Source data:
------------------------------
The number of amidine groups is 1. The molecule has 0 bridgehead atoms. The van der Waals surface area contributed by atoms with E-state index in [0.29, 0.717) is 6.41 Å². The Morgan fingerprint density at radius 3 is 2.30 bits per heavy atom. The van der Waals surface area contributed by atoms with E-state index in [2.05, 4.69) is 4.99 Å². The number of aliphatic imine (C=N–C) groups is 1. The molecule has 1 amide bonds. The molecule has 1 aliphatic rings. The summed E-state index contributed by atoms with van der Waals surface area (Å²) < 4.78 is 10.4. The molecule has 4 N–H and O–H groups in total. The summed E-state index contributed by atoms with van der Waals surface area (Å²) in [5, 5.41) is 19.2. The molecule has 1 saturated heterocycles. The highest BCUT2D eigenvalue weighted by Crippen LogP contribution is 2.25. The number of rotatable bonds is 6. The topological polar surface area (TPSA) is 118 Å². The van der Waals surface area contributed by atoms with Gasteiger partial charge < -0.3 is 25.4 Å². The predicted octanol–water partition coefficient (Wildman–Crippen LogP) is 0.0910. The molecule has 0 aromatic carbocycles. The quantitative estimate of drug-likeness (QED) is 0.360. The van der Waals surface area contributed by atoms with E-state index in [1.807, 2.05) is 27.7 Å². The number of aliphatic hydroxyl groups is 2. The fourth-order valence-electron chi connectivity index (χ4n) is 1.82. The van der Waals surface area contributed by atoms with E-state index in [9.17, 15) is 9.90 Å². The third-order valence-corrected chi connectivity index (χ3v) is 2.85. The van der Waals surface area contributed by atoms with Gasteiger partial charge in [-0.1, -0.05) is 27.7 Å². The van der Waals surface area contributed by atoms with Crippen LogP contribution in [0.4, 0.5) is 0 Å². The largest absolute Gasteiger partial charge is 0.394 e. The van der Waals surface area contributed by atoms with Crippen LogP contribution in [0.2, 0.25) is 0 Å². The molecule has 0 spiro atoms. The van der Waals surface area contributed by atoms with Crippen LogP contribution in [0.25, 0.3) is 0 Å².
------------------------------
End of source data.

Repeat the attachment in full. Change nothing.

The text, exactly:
The number of amidine groups is 1. The molecule has 0 bridgehead atoms. The van der Waals surface area contributed by atoms with E-state index in [0.29, 0.717) is 6.41 Å². The Morgan fingerprint density at radius 3 is 2.30 bits per heavy atom. The van der Waals surface area contributed by atoms with E-state index in [2.05, 4.69) is 4.99 Å². The number of aliphatic imine (C=N–C) groups is 1. The molecule has 1 amide bonds. The molecule has 1 aliphatic rings. The summed E-state index contributed by atoms with van der Waals surface area (Å²) < 4.78 is 10.4. The molecule has 4 N–H and O–H groups in total. The summed E-state index contributed by atoms with van der Waals surface area (Å²) in [5, 5.41) is 19.2. The molecule has 1 saturated heterocycles. The highest BCUT2D eigenvalue weighted by Crippen LogP contribution is 2.25. The number of rotatable bonds is 6. The topological polar surface area (TPSA) is 118 Å². The van der Waals surface area contributed by atoms with Gasteiger partial charge < -0.3 is 25.4 Å². The predicted octanol–water partition coefficient (Wildman–Crippen LogP) is 0.0910. The molecule has 0 aromatic carbocycles. The quantitative estimate of drug-likeness (QED) is 0.360. The van der Waals surface area contributed by atoms with E-state index in [1.807, 2.05) is 27.7 Å². The number of aliphatic hydroxyl groups is 2. The fourth-order valence-electron chi connectivity index (χ4n) is 1.82. The van der Waals surface area contributed by atoms with E-state index in [9.17, 15) is 9.90 Å². The third-order valence-corrected chi connectivity index (χ3v) is 2.85. The van der Waals surface area contributed by atoms with Gasteiger partial charge in [-0.1, -0.05) is 27.7 Å². The van der Waals surface area contributed by atoms with Crippen LogP contribution in [0.4, 0.5) is 0 Å². The largest absolute Gasteiger partial charge is 0.394 e. The van der Waals surface area contributed by atoms with Crippen LogP contribution in [0.2, 0.25) is 0 Å². The molecule has 0 spiro atoms. The van der Waals surface area contributed by atoms with Crippen LogP contribution in [0.25, 0.3) is 0 Å².